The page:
martes, 6 de octubre de 2020

Interview with Ernesto Orellana, author of Yozarian's Bandit Ducks!

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I interviewed Ernesto Orellana, author of the RuneQuest Glorantha scenario Yozarian's Bandit Ducks, available at DrivethruRPG. I met Ernesto for the first time on the RPG community on Google+ and later at an RPG meet-up focusing on all D100-based RPGs. Ernesto lives in Cádiz, southern Spain, with his wife and two children, and under the facade of an IT specialist lies an old-school roleplayer who is always trying new systems. Here's what he told me about himself as a RuneQuest fan and about the experience of self-publishing a scenario for the Jonstown Compendium, Chaosium's platform on DrivethruRPG for RuneQuest fan community creations.





How did you find out about roleplaying games, RuneQuest and Glorantha?

I was about 15 when I found out about roleplaying games. One afternoon I tried a game of D&D and, although the scenario was not that good, it was a kind of game that was different from all the rest I knew. Months later, a friend of mine ran a campaign on Griffin Island, and it was then when RPGs hooked me for life. Shortly after that, I was already running my own RQ3 and Star Wars games to several groups of friends, who I "recruited" for the cause, and I also started playing MERP, Stormbringer, Call of Cthulhu... You could say that barring some exceptions, my roleplaying base was RQ and other BRP games.

I discovered Glorantha as the RQ3 supplements were published in Spain. I have always been fond of the epic of the modest PCs, simple characters who manage to achieve things out of their reach. Maybe because of that, I have come to know the lore very gradually in all these years, exploring new regions in every new campaign. I still see myself as an apprentice in this setting, trying to get to the same level as great Gloranthaphiles I have been lucky to meet such as Master Gollum, Thorkrim, and some guy called Runeblogger...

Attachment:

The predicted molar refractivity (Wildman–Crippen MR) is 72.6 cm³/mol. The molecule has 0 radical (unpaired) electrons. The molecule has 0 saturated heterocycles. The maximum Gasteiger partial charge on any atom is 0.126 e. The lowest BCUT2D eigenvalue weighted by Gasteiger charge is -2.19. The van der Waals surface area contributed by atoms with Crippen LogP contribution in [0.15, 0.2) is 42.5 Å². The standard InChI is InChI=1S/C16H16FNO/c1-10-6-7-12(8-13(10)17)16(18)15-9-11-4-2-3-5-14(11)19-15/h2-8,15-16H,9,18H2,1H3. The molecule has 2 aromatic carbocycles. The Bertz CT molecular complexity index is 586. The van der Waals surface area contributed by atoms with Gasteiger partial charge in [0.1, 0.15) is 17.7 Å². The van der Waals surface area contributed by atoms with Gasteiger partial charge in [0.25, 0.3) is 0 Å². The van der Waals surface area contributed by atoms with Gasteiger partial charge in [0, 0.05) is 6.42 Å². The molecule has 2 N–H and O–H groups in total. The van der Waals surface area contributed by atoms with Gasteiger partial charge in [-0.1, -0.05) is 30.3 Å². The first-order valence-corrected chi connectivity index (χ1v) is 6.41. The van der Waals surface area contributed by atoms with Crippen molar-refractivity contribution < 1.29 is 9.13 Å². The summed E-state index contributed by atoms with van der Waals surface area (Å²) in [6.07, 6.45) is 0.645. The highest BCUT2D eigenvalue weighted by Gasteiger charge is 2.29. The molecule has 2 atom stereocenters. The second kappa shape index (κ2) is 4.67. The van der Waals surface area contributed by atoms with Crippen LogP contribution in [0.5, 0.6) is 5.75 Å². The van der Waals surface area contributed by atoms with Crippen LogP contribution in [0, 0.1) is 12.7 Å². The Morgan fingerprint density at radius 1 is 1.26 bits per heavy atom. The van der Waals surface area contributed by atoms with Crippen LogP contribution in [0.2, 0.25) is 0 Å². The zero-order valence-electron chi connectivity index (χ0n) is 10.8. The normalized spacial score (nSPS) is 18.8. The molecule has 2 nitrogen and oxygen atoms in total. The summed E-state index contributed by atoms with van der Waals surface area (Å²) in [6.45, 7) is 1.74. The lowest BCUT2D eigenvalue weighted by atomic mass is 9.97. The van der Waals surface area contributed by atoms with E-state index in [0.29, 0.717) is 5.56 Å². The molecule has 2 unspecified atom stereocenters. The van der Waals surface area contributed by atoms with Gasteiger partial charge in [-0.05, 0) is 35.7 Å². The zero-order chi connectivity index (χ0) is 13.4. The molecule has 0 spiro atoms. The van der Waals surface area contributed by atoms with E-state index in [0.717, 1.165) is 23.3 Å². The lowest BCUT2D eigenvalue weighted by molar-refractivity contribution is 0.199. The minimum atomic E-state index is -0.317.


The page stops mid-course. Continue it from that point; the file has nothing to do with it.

What campaigns have you run in Glorantha?

Wow, what a question!! I haven't counted them, perhaps 6 or 7. Long ago, my campaigns used to start by creating the PCs with my friends and then tailoring the campaign for that particular group. I'm quite fond of the sandbox style, so the PCs always had several story arcs running that gained or lost center stage depending on their choices, and my campaigns used to go on forever until either a TPK (which never really happened) or the group's dispersal. Lately, I have been running the third of a series of linked campaigns, and I hope to reach its conclusion in the mid-term if the pandemic allows it.

As for published content, I have only run independent scenarios from supplements I have purchased in Spanish: Trollpak, Genertela, The Money Tree... And then Griffin Island, which is a must for me, even if it's not set in canonical Glorantha and you need to change the names of the gods, remove the orcs, etc.


What anecdotes do you remember the most fondly from your games set in Glorantha?